Some providers were reluctant to adopt telehealth, fearing it was unreliable or would affect their bottom line. And while most patients who tried telehealth liked it, the technology simply wasn’t widespread enough to attract more than 11% of consumers in 2019.

During COVID: Telehealth transformation

That all changed when the pandemic hit. Medical facilities and private practices closed, and no one knew when they’d be able to reopen. In response, the CARES Act expanded telehealth coverage for Medicare, which became a turning point for virtual care. Providers could finally collect Medicare reimbursement for telehealth visits provided in the home.

Health systems quickly spun up new telehealth solutions or expanded existing programs to ensure continuity of care for their patients. Amazingly, nearly 1.3 million Medicare beneficiaries received care virtually in the week ending April 18, 2020, compared to just 11,000 visits in the week ending March 7 — days before pandemic restrictions were put in place.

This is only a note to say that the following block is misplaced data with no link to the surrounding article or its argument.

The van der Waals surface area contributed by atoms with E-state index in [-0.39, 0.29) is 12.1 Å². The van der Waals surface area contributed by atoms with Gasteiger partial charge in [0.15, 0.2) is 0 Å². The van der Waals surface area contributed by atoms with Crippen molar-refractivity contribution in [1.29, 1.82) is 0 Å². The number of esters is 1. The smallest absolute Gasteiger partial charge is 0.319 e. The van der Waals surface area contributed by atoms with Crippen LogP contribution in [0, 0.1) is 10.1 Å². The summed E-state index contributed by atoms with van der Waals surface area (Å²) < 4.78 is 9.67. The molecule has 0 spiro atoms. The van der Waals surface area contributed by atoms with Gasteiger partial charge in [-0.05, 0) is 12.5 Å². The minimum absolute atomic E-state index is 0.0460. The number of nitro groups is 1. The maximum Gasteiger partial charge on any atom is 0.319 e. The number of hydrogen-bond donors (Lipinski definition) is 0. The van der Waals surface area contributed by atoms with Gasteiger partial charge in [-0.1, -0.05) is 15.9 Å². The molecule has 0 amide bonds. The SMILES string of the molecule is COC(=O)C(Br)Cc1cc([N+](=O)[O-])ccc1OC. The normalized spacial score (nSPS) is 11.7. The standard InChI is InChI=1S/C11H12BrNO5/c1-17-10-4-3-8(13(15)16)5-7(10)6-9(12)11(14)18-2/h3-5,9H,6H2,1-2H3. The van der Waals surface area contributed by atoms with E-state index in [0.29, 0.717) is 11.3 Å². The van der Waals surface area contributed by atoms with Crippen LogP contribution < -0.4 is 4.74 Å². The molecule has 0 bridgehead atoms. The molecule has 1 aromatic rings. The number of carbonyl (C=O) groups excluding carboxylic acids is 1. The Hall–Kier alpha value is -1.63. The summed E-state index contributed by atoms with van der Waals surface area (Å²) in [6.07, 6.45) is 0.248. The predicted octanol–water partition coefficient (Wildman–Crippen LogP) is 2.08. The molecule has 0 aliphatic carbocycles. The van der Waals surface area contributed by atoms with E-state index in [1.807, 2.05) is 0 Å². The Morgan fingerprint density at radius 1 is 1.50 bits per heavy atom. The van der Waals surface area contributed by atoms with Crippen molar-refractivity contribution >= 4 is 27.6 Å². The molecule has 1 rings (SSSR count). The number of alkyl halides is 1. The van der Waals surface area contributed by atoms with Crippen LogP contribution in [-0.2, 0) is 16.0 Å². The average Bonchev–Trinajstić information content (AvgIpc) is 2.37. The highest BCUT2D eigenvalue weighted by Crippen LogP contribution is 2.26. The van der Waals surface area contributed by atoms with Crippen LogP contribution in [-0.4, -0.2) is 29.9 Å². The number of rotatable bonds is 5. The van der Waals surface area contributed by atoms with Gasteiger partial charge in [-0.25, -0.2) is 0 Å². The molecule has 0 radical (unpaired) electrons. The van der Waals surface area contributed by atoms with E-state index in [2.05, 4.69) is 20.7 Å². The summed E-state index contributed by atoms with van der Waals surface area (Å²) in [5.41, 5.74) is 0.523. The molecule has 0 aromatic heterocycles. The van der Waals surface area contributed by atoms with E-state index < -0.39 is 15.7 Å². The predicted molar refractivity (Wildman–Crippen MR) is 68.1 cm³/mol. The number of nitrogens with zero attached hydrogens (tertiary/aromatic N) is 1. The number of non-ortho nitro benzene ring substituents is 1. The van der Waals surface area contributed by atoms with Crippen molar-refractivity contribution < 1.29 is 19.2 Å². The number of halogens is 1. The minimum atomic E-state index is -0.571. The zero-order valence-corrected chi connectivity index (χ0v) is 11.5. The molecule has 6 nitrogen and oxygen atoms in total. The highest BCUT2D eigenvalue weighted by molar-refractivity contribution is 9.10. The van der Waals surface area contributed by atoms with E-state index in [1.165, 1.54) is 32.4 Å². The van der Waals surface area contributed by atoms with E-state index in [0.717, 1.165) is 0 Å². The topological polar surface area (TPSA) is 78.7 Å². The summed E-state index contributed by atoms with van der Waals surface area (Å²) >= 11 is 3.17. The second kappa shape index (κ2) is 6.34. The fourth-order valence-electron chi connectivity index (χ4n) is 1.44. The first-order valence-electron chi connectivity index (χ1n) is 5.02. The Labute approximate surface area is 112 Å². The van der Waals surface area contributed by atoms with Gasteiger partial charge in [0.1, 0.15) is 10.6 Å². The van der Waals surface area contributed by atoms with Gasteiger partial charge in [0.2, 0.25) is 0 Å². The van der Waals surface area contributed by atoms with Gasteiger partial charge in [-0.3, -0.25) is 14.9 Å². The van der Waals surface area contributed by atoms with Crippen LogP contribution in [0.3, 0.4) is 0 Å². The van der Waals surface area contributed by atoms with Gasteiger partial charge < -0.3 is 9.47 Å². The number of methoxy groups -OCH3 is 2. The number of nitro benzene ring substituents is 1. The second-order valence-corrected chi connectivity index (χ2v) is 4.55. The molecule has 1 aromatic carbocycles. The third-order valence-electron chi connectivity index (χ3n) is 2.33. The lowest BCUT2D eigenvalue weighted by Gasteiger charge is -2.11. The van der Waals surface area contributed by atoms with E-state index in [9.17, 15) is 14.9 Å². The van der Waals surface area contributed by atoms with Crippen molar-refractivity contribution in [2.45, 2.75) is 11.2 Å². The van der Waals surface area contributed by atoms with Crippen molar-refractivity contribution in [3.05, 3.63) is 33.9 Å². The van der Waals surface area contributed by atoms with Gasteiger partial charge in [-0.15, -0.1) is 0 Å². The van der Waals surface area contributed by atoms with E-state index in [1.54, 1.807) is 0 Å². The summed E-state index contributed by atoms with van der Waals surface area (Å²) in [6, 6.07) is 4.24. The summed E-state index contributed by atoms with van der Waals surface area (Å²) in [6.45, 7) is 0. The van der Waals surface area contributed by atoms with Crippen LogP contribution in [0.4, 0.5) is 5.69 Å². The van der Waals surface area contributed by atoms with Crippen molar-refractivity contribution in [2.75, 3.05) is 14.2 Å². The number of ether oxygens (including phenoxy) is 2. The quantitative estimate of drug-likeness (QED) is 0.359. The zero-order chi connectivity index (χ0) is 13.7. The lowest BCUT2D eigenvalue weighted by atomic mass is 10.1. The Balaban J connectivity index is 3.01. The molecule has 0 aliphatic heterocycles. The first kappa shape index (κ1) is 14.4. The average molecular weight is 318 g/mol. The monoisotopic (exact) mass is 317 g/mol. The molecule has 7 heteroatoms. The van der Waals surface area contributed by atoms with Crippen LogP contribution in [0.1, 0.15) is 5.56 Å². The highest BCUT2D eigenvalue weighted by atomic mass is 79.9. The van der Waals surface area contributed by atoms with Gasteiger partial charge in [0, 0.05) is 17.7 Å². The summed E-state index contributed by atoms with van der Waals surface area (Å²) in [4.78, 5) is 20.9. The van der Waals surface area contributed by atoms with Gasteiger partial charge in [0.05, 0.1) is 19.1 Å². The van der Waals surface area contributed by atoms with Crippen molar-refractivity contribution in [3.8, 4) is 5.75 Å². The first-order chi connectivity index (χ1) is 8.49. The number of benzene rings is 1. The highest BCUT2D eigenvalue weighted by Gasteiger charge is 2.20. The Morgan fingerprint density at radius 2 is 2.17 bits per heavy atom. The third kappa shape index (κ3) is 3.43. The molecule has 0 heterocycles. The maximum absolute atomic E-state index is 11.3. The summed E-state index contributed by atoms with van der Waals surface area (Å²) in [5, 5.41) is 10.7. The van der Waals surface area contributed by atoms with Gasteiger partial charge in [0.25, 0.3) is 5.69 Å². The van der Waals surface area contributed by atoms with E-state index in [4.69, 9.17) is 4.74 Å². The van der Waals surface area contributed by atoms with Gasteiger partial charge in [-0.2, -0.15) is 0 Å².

Bringing healthcare into the home

Using technology to reach people directly in their homes during the pandemic didn’t just reduce coronavirus spread, it revolutionized the way providers treat patients. Telehealth has become essential to: 

  • Providing primary and urgent care for common ailments like colds and earaches without exposing patients to the coronavirus
  • Conducting mental health appointments
  • Triaging patients with COVID-19 symptoms from home 
  • Remotely monitoring patients with chronic conditions like heart disease or diabetes
  • Supporting healthy lifestyle changes, such as weight management or medication adherence

Virtual visits have played a role in reducing no-shows and appointment cancellations, which cost the industry billions of dollars a year, and nearly 75% of telehealth patients reported high satisfaction with their experience.

Telehealth for inpatient care